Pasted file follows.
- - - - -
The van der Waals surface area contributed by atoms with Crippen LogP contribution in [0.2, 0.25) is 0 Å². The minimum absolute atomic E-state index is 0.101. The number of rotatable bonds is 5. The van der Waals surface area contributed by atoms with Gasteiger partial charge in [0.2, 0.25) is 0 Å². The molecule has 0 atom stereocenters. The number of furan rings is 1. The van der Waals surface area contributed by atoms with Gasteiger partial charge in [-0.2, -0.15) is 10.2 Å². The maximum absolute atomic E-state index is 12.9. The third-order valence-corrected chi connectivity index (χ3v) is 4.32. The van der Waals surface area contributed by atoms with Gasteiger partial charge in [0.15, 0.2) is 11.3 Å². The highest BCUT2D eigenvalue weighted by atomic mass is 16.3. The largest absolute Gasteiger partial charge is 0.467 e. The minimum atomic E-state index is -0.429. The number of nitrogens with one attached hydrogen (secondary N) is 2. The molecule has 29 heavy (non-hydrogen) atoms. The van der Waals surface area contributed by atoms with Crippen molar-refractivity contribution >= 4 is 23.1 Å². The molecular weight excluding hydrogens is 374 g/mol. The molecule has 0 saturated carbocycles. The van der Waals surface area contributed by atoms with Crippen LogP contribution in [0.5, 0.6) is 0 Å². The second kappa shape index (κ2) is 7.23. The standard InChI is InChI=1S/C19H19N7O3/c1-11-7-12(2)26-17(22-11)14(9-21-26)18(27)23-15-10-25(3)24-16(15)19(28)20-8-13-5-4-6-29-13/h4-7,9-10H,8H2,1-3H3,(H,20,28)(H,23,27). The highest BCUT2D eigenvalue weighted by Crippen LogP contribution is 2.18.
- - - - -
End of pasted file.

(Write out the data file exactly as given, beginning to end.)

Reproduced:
The van der Waals surface area contributed by atoms with Crippen LogP contribution in [0.2, 0.25) is 0 Å². The minimum absolute atomic E-state index is 0.101. The number of rotatable bonds is 5. The van der Waals surface area contributed by atoms with Gasteiger partial charge in [0.2, 0.25) is 0 Å². The molecule has 0 atom stereocenters. The number of furan rings is 1. The van der Waals surface area contributed by atoms with Gasteiger partial charge in [-0.2, -0.15) is 10.2 Å². The maximum absolute atomic E-state index is 12.9. The third-order valence-corrected chi connectivity index (χ3v) is 4.32. The van der Waals surface area contributed by atoms with Gasteiger partial charge in [0.15, 0.2) is 11.3 Å². The highest BCUT2D eigenvalue weighted by atomic mass is 16.3. The largest absolute Gasteiger partial charge is 0.467 e. The minimum atomic E-state index is -0.429. The number of nitrogens with one attached hydrogen (secondary N) is 2. The molecule has 29 heavy (non-hydrogen) atoms. The van der Waals surface area contributed by atoms with Crippen molar-refractivity contribution >= 4 is 23.1 Å². The molecular weight excluding hydrogens is 374 g/mol. The molecule has 0 saturated carbocycles. The van der Waals surface area contributed by atoms with Crippen LogP contribution in [0.5, 0.6) is 0 Å². The second kappa shape index (κ2) is 7.23. The standard InChI is InChI=1S/C19H19N7O3/c1-11-7-12(2)26-17(22-11)14(9-21-26)18(27)23-15-10-25(3)24-16(15)19(28)20-8-13-5-4-6-29-13/h4-7,9-10H,8H2,1-3H3,(H,20,28)(H,23,27). The highest BCUT2D eigenvalue weighted by Crippen LogP contribution is 2.18.